Britten started writing Les Illuminations in 1939 but finished it after he had moved to America and it was first performed in 1940. This was an early “hit” for Britten and I found Julia Bullock‘s lovely soprano voice give it a very different form of sensuality than it has when performed by a tenor; it was performed quite often by Peter Pears, actually. Incidentally, Julia Bullock is married to conductor Christian Reif.

Next up was a work that was completely new to me, the Concerto for String Orchestra by Grażyna Bacewicz which was written in 1948. In three movements, this is rather like an old-fashioned Concerto Grosso in construction, but with a distinctively modern edge. The outer movements are forceful and energetic, contrasting with a beautiful but rather desolate Andante in the middle. I’m glad to have been introduced to this work and indeed to this composer. I must find out more about her.

The first two pieces featured only the strings of the National Symphony Orchestra but after the win break the stage was joined by the brass, woodwinds, and a full panoply of percussion (including a piano) for Symphony No. 5 in B♭ Major, which he wrote in the summer of 1944 and was first performed in January 1945 with Prokofiev himself conducting. This work is generally perceived to be an expression of the anticipation of victory over the Nazis after the opening up of the Western front by the Normandy landings. According to the programme, however, the composer had been sketching the symphony for several years beforehand, so this can’t all be true. I think you can read it in two ways, one as the devastating human cost of the war with Russia and the other as a covert response to Soviet oppression. Prokofiev, like Shostakovich, was good at ambiguity. I guess he had to be.

In four movements, this Symphony opens with an expansive Andante movement, followed by and Allegro which is rather like a Scherzo, a darkly beautiful Adagio, and a very varied final Allegro. I found myself at times thinking of Prokofiev’s music for the film Alexander Nevsky and the menacing atmosphere of the ballet Romeo and Juliet.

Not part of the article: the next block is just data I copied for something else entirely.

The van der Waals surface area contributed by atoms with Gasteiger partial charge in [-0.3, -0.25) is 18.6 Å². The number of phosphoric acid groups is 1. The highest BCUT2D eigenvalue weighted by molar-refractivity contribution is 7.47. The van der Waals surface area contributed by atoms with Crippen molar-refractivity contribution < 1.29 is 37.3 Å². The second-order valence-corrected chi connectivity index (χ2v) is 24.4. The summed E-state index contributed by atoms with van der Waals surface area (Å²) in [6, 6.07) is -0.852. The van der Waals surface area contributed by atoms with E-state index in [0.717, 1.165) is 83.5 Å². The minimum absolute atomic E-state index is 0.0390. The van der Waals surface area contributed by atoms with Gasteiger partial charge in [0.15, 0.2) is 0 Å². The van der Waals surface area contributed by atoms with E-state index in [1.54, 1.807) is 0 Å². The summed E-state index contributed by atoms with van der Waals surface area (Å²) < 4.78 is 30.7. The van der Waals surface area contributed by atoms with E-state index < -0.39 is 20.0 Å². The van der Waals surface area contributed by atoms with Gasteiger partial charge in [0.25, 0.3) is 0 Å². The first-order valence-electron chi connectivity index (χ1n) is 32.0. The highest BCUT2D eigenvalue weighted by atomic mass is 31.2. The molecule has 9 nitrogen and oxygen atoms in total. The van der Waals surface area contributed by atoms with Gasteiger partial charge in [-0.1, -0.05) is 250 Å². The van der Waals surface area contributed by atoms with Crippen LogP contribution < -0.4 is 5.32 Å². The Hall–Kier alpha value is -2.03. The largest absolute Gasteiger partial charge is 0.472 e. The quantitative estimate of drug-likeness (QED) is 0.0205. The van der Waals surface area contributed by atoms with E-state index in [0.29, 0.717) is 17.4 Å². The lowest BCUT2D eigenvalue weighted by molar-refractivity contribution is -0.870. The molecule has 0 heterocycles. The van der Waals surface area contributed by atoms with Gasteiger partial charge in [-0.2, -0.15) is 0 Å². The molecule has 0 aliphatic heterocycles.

The winds and percussion had obviously been champing at the bit during the first half, and they unleashed some terrific playing during this performance, especially during the climactic passages that evoke thunderstorms or battles. Whatever they are intended to represent, if anything, I enjoyed the loud bits very much.

Congratulations to the National Symphony Orchestra and soloist Julia Bullock on an excellent evening of music. I do enjoy being introduced to unfamiliar works and do love the site and sound of a big orchestra in full flood. I look forward to next week’s concert, the Season Finale.

Webern, Strauss and Mendelssohn at the NCH

Posted in Biographical, Music with tags , , , , , , , , , , on April 29, 2023 by telescoper

Looking back through my old blog posts, I find that the last time I went to a concert at the National Concert Hall was 10th February 2023. Owing to pressure of work I’ve had neither the time nor the energy to make the trip into Dublin since then, but last night I finally managed to get there for the excellent programme shown above, which was also broadcast live on RTÉ Lyric FM.

On this occasion the National Symphony Orchestra was conducted by Ruth Reinhardt, who last conducted the Orchestra during the pandemic in one of those weird occasions for which most of the musicians were masked, as was she. Anyway, for tonight’s performance she was unmasked long with the rest of the band.

Anton Webern’s Passacaglia (his Opus 1) was a new one on me. It’s not in the 12-tone style he adopted later as a member of the 2nd Viennese School, and can properly be regarded as a (very) late Romantic piece. It’s an intriguing variation of the Passacaglia form (originally a stately dance in triple time built on a bass theme) in that it’s not really a dance and it’s not in triple time, but it is introduced by a theme of eight notes played pizzicato on the strings, which is then followed by a set of variations. The piece only runs about 12 minutes but it packs a lot in. I found it very absorbing and enjoyed it enormously.

The Four Last Songs were published after his death, so Richard Strauss never heard them performed. The very first time they were performed was in 1950 at the Royal Albert Hall, by the London Philharmonia. One can only imagine what it must have been like for the orchestra making this music live for the very first time.  Apparently the first time any of them had seen the score was when they turned up for the rehearsal. I’m sure they knew as soon as they started playing that it was a masterpiece.